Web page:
Charles M Russell creating.

We are all creatives. Brain science reveals this. To create is embedded in the responsive part of our brain. However, most Americans don’t exercise this part of our minds. Since nearly all of us come from immigrant backgrounds, we have a lot of social programming to use logic, rational, problem-solving. These are seen as more important and more valuable than creativity. Creativity is often viewed as a past time or hobby. You work, then if you have the skill, you get creative. It’s seen as risky. Within our culture is also the belief that creativity is endowed … like IQ or height.

I used to believe all of that. My voice joined the millions that said: “I’m not creative.” As stated, I have come to learn that we are all creatives. We all have some gift that can be expressed creatively. But we are not all creators. To become a creator is a conscious choice to move from following to creating. This choice to become a creator doesn’t necessarily mean you are going to quit your corporate gig and go become an artist. But it does mean that you will stop following a plan, following the rules, following the system and start designing the life you want.

To support my evolution from follower to creator, I crafted some rules. These are not necessarily your rules. I am not prescribing them to you. Part of becoming a creator is making your own rules, practices, systems.

  1. There’s an adventure in everything if we look for it. A spirit of adventure, curiosity, wonderment is an absolute essential — lest we get bogged down by tasks, obligations and worries.
  2. Exercise your creative muscles. Just like training for a physical competition, you can’t wait until the day of to begin using your muscles. You’ve got to train. And train hard. Creativity is a muscle that needs tending to. It can be exercised with imagination, small acts of creativity, scheduled creative time.
  3. It’s never done. Creativity is a living, breathing thing; an organism. While we may create something, creativity itself is iterative; in a state of constant evolution. I’m certain this is part of why Michelangelo’s last words were “I still have so much left to learn.”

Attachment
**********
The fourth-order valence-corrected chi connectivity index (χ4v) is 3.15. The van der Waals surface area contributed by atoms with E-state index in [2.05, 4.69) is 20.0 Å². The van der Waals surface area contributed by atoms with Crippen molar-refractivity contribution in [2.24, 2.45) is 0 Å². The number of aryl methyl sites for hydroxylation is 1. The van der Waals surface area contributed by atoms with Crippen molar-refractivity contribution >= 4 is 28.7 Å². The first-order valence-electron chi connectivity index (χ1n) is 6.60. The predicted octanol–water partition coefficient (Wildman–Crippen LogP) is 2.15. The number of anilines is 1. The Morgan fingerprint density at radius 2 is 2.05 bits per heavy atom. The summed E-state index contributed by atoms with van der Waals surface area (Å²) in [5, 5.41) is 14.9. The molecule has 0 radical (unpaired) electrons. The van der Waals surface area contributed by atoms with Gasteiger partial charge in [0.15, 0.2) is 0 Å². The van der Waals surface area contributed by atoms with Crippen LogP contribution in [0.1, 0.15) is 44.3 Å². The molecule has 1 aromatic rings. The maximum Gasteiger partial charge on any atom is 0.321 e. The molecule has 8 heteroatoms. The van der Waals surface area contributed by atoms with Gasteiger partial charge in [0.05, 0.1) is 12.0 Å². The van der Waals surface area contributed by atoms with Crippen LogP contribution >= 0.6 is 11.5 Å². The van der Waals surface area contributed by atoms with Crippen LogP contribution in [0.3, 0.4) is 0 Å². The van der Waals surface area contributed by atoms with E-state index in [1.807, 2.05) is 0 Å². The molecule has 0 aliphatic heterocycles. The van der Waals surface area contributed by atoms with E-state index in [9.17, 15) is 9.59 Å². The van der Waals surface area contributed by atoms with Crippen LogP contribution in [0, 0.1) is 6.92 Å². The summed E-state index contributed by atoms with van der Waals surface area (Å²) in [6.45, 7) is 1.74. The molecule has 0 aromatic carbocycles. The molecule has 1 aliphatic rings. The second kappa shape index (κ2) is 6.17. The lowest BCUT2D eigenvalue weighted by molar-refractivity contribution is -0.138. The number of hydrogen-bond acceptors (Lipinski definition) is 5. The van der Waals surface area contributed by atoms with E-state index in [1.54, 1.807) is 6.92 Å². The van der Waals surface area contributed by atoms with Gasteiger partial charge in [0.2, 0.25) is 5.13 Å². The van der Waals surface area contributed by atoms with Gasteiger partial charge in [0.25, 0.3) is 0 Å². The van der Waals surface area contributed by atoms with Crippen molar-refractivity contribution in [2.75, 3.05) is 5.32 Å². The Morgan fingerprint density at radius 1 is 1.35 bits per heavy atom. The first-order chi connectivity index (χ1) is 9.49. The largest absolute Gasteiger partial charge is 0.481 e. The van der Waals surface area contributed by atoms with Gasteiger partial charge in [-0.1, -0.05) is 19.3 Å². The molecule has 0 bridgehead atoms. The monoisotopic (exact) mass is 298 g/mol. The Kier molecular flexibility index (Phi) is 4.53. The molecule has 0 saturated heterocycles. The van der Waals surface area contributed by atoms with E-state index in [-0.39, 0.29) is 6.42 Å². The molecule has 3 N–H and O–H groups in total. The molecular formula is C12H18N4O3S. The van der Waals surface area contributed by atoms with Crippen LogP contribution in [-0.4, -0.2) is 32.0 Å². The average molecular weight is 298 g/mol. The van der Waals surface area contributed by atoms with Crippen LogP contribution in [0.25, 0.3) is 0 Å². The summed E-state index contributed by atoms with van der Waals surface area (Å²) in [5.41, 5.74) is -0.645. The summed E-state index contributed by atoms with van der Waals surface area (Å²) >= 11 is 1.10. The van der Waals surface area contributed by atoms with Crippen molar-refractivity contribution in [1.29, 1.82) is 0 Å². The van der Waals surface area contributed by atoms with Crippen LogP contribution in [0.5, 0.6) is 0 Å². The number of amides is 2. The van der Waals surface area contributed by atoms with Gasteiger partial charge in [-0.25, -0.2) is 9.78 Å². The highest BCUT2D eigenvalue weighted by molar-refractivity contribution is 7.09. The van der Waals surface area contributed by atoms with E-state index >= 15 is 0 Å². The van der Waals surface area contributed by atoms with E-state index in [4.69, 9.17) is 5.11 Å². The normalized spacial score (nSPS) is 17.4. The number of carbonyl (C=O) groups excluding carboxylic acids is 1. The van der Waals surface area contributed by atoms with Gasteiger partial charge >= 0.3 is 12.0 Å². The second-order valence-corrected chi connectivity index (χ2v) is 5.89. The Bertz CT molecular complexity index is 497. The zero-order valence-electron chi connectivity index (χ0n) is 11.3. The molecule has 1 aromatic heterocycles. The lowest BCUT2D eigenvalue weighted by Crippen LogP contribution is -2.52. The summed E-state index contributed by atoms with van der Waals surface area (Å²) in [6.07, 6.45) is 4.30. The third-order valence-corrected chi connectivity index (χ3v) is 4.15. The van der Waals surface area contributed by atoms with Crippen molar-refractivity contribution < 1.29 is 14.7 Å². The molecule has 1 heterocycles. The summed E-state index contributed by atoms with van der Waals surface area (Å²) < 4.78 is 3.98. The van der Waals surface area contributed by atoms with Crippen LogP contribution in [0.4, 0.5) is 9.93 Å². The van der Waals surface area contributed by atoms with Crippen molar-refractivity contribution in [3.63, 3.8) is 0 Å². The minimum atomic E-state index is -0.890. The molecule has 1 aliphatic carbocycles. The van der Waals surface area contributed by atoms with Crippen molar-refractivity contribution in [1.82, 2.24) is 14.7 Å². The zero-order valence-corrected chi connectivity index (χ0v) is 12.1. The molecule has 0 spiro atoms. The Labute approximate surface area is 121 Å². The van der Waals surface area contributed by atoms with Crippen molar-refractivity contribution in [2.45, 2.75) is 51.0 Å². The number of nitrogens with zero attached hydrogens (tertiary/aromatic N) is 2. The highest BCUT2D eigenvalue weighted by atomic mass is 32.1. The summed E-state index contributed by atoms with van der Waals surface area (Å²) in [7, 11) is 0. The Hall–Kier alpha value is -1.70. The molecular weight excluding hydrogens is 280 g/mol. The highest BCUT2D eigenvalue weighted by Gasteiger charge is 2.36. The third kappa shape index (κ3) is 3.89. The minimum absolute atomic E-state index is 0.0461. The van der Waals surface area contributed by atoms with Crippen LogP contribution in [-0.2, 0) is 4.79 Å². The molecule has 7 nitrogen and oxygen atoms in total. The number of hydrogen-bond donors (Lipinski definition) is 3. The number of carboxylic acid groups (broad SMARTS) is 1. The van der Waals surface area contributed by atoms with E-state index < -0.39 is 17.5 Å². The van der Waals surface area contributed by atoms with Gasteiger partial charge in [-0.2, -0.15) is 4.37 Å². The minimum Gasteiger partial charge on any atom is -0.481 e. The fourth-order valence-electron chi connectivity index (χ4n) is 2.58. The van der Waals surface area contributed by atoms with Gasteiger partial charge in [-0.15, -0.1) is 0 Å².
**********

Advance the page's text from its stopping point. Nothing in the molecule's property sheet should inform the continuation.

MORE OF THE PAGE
4. Don’t confuse striving with effort. Striving is in the mind. Effort is action. We can imagine in our minds, but we must make it real. Louis L’Amour said “One does not decide to become a writer, then start writing. One starts writing and becomes a writer.”
  5. Creativity is not a feeling. It’s energy. It may produce feelings (for me swinging between elation and depletion) but it is not a feeling. This is why we don’t wait to “feel” like creating. If we’ve exercised our creative minds, we will know this.
  6. Don’t force it. Let the muse lead. This is somewhat paradoxical because we do need to push through Resistance but we can’t force creativity. Creativity is embracing positive inertia. It is a living thing backed by cosmic forces of good. These forces want us to make art.
  7. Don’t trust a tired mind. Full credit for this rule goes to my creative/business partner Emily Soccorsy. I use it every time as a baseline for creativity. Sometimes it’s completely acceptable to take a nap, relax, rest — then create.
  8. You always have a choice. It is fairly easy to unconsciously fall back into follower mode — where you are reacting to life. When you are reacting to life, you forget you have the power of choice. We can choose our perspective, our actions, our language. We can choose to create.
  9. Root your creative output in purpose. It is difficult to create for the sake of creating. You may make something but it will feel flat, lifeless. The secret is to root everything you create in your purpose or mission. Make what you create the expression of your soul and it will be bursting with life.
  10. Create something every day. Don’t consider your day done until you’ve created at least one thing. Keep a log of what you’ve created. This is the essence of a creative practice.

Here are some elements of my creative practice:

  • Writing musings (as seen on Instagram @fosterthinking)
  • Writing on a memoir — I write 2000+ words every weekend.
  • Regular writing of Medium or LinkedIn posts.
  • Organizing my musings for future release as a series of books
  • Cooking

I don’t really know what I’m doing. But I am following these rules. And I am getting better every day.

One Comment

  • Jalene Case says:

    Totally with you on this. That last line reminds me of a quote I heard recently, “What we practice grows stronger.” (The Science of Mindfulness and Self-Compassion by Kristin Neff & Shauna Shapiro)

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